Young man working at computer outside


(San Francisco Chronicle)

October 2, 2014

The Realities of Silicon Valley's Lack of Workforce Diversity

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by Lawrence M. Hanser and Nelson Lim

During the last several months, one by one, the major Silicon Valley tech firms have released long-sought statistics that proved what many industry watchers believed was obvious — their workforces are largely made up of white men.

Apple was the latest to serve up transparency on diversity, revealing that 80 percent of its tech workers are male and 54 percent are white. This was hardly shocking, as it came on the heels of the release of strikingly similar numbers from other tech giants, including Facebook, Google and Twitter. The firms acknowledged the lack of diversity in their workforces and pledged to do better.

In trying to understand and then recommend remedies for the lack of diversity among the nation's military leaders, we have come to several conclusions that are equally relevant for Silicon Valley.

First is the ways diversity benchmarks are calculated. The obvious benchmark are statistics that show the U.S. population of 18- to 34-year-olds to be roughly 60 percent white, 19 percent Hispanic, 14 percent African American, and 6 percent Asian and other, and just under 50 percent male. But as far as an organization is concerned, whether it is the U.S. military or a public or private corporation, the more appropriate benchmark is the qualified entry-level workforce. For example, we estimate the population of those qualified to be commissioned as Air Force officers to be 80 percent white, 6 percent African American, 6 percent Hispanic, and 8 percent Asian and other. Much of the difference in the population versus qualified-population benchmarks for Air Force officers resides in the requirement that Air Force officers have a college degree.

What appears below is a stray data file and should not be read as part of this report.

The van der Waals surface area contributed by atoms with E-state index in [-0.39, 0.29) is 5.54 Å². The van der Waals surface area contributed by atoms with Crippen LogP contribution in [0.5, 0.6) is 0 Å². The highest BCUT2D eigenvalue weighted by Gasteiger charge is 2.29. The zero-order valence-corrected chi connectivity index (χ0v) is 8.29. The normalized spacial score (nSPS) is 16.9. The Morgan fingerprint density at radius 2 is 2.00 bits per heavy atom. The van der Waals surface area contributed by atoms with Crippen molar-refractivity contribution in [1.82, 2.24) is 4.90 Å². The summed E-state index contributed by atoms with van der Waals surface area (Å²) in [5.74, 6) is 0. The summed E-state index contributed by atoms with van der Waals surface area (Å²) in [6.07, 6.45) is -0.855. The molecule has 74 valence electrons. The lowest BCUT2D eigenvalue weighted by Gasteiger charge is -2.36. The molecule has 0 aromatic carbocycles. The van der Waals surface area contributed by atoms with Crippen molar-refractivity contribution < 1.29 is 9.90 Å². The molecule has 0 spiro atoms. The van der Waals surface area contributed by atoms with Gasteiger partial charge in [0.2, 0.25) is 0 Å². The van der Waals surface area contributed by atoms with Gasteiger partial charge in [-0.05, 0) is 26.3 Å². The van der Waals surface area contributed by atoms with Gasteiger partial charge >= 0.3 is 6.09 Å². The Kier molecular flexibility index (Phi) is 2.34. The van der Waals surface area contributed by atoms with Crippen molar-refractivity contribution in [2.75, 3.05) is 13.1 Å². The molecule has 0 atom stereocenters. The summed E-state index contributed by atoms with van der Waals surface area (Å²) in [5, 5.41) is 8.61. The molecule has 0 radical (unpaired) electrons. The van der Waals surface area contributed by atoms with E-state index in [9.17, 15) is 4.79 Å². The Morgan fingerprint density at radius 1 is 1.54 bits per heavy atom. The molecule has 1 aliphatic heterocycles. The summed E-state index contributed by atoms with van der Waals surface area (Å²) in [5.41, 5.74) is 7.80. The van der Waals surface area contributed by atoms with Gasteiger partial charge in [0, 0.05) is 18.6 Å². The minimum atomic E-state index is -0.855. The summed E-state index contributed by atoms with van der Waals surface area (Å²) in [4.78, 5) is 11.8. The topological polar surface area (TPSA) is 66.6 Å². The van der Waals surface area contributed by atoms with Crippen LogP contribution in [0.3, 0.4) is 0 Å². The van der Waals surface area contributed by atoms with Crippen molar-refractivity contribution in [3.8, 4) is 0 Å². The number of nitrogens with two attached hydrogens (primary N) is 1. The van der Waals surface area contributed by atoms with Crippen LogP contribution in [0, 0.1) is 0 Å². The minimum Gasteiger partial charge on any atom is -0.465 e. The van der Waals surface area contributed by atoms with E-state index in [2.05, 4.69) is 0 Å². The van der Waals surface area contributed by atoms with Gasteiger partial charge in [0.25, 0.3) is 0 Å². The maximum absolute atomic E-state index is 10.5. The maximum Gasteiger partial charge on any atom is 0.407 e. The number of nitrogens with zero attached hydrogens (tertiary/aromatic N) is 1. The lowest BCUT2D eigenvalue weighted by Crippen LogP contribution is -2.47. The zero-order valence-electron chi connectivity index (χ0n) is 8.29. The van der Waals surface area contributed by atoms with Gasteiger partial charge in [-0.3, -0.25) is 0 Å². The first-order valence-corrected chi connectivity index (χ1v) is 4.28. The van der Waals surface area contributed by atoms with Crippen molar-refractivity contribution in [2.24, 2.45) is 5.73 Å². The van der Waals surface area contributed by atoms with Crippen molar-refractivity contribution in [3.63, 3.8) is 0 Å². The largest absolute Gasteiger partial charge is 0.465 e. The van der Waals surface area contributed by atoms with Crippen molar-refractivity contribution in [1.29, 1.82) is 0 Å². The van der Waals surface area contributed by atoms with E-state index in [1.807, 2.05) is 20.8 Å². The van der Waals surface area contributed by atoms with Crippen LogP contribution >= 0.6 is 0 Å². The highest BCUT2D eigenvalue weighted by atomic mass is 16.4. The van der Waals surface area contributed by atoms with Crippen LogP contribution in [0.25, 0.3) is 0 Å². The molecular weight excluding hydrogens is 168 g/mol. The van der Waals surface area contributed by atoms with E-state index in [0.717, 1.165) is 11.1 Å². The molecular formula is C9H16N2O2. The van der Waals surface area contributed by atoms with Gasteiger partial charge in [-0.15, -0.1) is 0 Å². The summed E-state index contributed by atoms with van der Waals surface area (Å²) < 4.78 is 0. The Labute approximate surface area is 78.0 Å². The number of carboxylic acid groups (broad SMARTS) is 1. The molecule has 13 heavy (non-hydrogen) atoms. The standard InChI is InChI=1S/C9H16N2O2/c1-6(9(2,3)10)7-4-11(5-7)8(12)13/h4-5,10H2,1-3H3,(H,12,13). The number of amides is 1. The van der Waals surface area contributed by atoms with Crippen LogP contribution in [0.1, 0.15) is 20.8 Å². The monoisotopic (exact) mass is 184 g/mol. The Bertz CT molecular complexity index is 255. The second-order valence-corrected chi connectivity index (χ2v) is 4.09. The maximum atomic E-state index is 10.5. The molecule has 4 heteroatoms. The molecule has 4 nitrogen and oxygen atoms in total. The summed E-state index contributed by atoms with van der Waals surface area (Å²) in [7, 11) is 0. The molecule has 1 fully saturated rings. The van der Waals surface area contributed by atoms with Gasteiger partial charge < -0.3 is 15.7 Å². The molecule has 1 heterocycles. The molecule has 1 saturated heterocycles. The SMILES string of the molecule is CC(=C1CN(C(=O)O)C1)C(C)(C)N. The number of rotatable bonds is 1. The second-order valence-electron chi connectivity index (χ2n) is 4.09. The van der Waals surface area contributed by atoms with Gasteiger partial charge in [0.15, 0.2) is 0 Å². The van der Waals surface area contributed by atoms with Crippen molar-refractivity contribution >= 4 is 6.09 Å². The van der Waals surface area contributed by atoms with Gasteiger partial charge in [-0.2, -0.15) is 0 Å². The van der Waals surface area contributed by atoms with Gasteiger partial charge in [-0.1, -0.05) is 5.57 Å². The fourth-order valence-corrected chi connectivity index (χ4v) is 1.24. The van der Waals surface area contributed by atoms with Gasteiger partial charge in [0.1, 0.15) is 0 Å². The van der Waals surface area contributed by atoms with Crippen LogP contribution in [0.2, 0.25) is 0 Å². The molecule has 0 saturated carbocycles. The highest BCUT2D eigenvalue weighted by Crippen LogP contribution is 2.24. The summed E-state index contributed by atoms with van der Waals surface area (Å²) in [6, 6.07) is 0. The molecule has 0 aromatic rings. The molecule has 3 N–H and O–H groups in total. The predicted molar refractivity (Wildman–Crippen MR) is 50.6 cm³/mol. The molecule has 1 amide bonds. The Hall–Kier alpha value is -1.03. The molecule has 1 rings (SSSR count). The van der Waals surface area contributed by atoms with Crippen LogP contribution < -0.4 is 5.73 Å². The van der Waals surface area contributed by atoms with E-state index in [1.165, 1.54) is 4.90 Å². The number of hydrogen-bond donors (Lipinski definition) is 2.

Second, for both the U.S. military and Silicon Valley, the career choices of racial-ethnic and gender populations also matter. One impediment to the advancement of minorities in the Air Force into senior ranks is that they do not choose to enter flying careers to the same degree as whites. Surely population differences in college graduation rates and in choosing science, technology, engineering and mathematics degrees has similar effects on the diversity of the Silicon Valley workforce. Corporate America is on the receiving end of a complex chain of social and educational factors that continue to leave minorities behind in terms of college graduation, and both minorities and women behind in terms of STEM degrees.

From a public policy standpoint, the important messages that can be derived from research by RAND are that organizations' diversity should be judged relative to appropriate benchmarks, and that society bears the burden of remedying the ills that lead to the benchmarks not matching population statistics. So the important questions are not really why the tech workforce is so heavily white and male, but why minorities lag in educational development and why different population groups make different career choices.

Once those questions are answered, it's appropriate to ask what role, if any, society should play in expanding career choices for minorities. And finally, what responsibilities do corporations have in terms of social and educational development as participants in our society?

Lawrence Hanser and Nelson Lim are senior social scientists at the nonprofit, nonpartisan RAND Corporation and professors at the Pardee RAND Graduate School.

This commentary originally appeared in San Francisco Chronicle on October 1, 2014. Commentary gives RAND researchers a platform to convey insights based on their professional expertise and often on their peer-reviewed research and analysis.